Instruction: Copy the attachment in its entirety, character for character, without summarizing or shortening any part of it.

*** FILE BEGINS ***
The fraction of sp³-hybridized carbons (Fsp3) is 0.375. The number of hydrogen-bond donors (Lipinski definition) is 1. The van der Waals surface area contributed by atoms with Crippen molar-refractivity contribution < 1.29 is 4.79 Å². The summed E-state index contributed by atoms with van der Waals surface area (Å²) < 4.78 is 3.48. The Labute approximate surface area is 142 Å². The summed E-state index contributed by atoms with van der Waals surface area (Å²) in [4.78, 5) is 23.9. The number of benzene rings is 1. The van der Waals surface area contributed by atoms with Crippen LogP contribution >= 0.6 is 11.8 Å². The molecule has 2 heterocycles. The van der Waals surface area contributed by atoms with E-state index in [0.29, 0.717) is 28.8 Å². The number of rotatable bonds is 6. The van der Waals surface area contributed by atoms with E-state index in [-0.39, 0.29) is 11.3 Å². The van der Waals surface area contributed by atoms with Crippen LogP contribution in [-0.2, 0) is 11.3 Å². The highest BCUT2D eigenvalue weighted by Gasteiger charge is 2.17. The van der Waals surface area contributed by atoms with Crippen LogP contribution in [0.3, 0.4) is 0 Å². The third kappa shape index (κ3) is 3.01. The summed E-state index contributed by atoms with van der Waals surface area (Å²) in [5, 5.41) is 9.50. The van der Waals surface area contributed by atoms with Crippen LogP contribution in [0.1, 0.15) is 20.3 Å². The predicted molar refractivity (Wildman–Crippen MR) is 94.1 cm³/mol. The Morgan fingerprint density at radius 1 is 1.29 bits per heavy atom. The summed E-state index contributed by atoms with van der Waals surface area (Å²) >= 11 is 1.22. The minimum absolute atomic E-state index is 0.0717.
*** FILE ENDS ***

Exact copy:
The fraction of sp³-hybridized carbons (Fsp3) is 0.375. The number of hydrogen-bond donors (Lipinski definition) is 1. The van der Waals surface area contributed by atoms with Crippen molar-refractivity contribution < 1.29 is 4.79 Å². The summed E-state index contributed by atoms with van der Waals surface area (Å²) < 4.78 is 3.48. The Labute approximate surface area is 142 Å². The summed E-state index contributed by atoms with van der Waals surface area (Å²) in [4.78, 5) is 23.9. The number of benzene rings is 1. The van der Waals surface area contributed by atoms with Crippen LogP contribution >= 0.6 is 11.8 Å². The molecule has 2 heterocycles. The van der Waals surface area contributed by atoms with E-state index in [0.29, 0.717) is 28.8 Å². The number of rotatable bonds is 6. The van der Waals surface area contributed by atoms with E-state index in [-0.39, 0.29) is 11.3 Å². The van der Waals surface area contributed by atoms with Crippen LogP contribution in [-0.2, 0) is 11.3 Å². The highest BCUT2D eigenvalue weighted by Gasteiger charge is 2.17. The van der Waals surface area contributed by atoms with Crippen LogP contribution in [0.3, 0.4) is 0 Å². The third kappa shape index (κ3) is 3.01. The summed E-state index contributed by atoms with van der Waals surface area (Å²) in [5, 5.41) is 9.50. The van der Waals surface area contributed by atoms with Crippen LogP contribution in [0.1, 0.15) is 20.3 Å². The predicted molar refractivity (Wildman–Crippen MR) is 94.1 cm³/mol. The Morgan fingerprint density at radius 1 is 1.29 bits per heavy atom. The summed E-state index contributed by atoms with van der Waals surface area (Å²) >= 11 is 1.22. The minimum absolute atomic E-state index is 0.0717.